A draft report authored by leading MPs in the United Kingdom urges the British government to stop selling arms to Saudi Arabia while Saudi actions in the ongoing Yemeni civil war are being investigated. The Committees on Arms Export Controls said that it was highly likely that the KSA government has used these weapons to violate international humanitarian and human rights laws and that it therefore seemed "inevitable" that such violations had involved arms supplied by the UK, placing the UK in violation of its own legal obligations. The BBC and The Guardian have more.
A Kremlin spokesman Dmitry Peskov said expanded U.S. sanctions on Russia are inconsistent with talks over possible cooperation between Washington and Moscow in other areas such as counterterrorism. Russian President Vladimir Putin and President Barack Obama met on the sidelines of the G20 earlier this week to discuss a variety of issues, including their countries’ competing interests in Syria and Ukraine.
The Guardian reports that the Polish government is in the final stages of acquiring eight Patriot missile defense systems and will request formal U.S. approval for the purchase. Poland has recently expedited its military modernization program in response to Russian aggression in Ukraine and elsewhere in the region.
The notorious radical British preacher Anjem Choudary has been sentenced to five years and six months in prison for promoting the Islamic State. Choudary was arrested two years ago and was convicted of promoting ISIS in August. The Times has more.
Paris police discovered a car loaded with seven gas cylinders near the Notre-Dame Cathedral on Saturday night, Reuters tells us. The car’s owner, who was taken into custody but has since been released, is on a watchlist of individuals suspected of radicalization. The vehicle did not contain any detonating devices.
Kyrgyzstan state security has claimed that Uighur militants based in Syria were responsible for the suicide bombing of the Chinese embassy in Bishkek last week. Kyrgyz officials said the assailant, Zoir Khalilov, was an ethnic Uighur who was a member of the East Turkestan Islamic movement. The attack was reportedly funded by emissaries from Jabhat Fateh al-Sham, the militant group that split from al Qaeda in July. The Financial Times has more.
A summit of Southeast Asian countries issued a tepid rebuke to China over its belligerent activities in the disputed South China Sea. ASEAN’s inability to criticize China in harsher terms is both a victory for Beijing and a testament to how the regional body has been hampered by its requirement that all statements be forged through consensus. Both Cambodia and Laos are major recipients of Chinese aid and investment, and their leaders have routinely worked to block or dilute regional criticism of China.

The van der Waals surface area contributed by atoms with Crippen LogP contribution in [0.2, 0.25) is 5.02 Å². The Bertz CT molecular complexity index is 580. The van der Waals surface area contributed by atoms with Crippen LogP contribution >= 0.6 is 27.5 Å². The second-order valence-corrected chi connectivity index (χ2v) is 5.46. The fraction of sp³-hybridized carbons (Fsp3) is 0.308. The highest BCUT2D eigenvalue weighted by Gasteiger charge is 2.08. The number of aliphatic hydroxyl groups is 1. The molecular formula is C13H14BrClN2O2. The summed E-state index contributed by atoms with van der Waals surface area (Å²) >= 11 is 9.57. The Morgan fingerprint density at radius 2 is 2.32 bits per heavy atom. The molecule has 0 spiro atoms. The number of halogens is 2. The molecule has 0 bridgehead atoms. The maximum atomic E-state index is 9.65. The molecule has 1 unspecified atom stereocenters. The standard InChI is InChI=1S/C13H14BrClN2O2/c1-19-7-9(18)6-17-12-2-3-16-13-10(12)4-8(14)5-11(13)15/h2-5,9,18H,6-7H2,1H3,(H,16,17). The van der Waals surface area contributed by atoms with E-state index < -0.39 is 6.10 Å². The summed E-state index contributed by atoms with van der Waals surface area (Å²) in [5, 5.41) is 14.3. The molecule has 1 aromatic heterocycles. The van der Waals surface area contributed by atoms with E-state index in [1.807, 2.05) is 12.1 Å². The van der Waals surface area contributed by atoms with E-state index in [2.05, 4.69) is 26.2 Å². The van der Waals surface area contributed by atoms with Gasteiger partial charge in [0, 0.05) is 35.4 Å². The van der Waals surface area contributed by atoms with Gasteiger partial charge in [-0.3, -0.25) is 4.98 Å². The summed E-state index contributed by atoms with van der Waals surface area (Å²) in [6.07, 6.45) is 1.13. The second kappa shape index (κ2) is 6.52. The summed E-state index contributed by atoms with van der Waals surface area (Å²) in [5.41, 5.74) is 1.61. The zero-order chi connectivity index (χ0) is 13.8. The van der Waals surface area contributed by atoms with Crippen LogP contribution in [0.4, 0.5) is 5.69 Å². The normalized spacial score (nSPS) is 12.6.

Reuters flags research from the Center for Strategic and International Studies that China’s increasingly assertive coast guard ships risk triggering a crisis in the Asia-Pacific’s contested waters. CSIS researchers documented roughly 45 clashes and standoffs in the South China Sea since 2010, and some two-thirds of these incidents have involved China’s coast guard. China’s coast guard is the world’s largest.
President Barack Obama vowed to reporters that his administration would work closely with the United Nations to implement another round of sanctions against North Korea after Pyongyang launched another series of missile tests. After meeting with South Korean President Park Geun-hye at the ASEAN summit in Laos, Obama signaled that Washington would redouble its efforts to choke off the Hermit Kingdom’s access to international currency and technology by tightening loopholes in the existing sanctions regime.
The Associated Press reports that Japan, the United States, and South Korea called the UN Security Council to convene for an emergency meeting after North Korea’s latest missile launch. The Security Council threatened that “further significant measures” could be taken by the international community if North Korea does not stop its ballistic and nuclear tests. Pyongyang has routinely flouted UN Security Council resolutions but patience in both Beijing and Moscow, its closest allies, is wearing thin.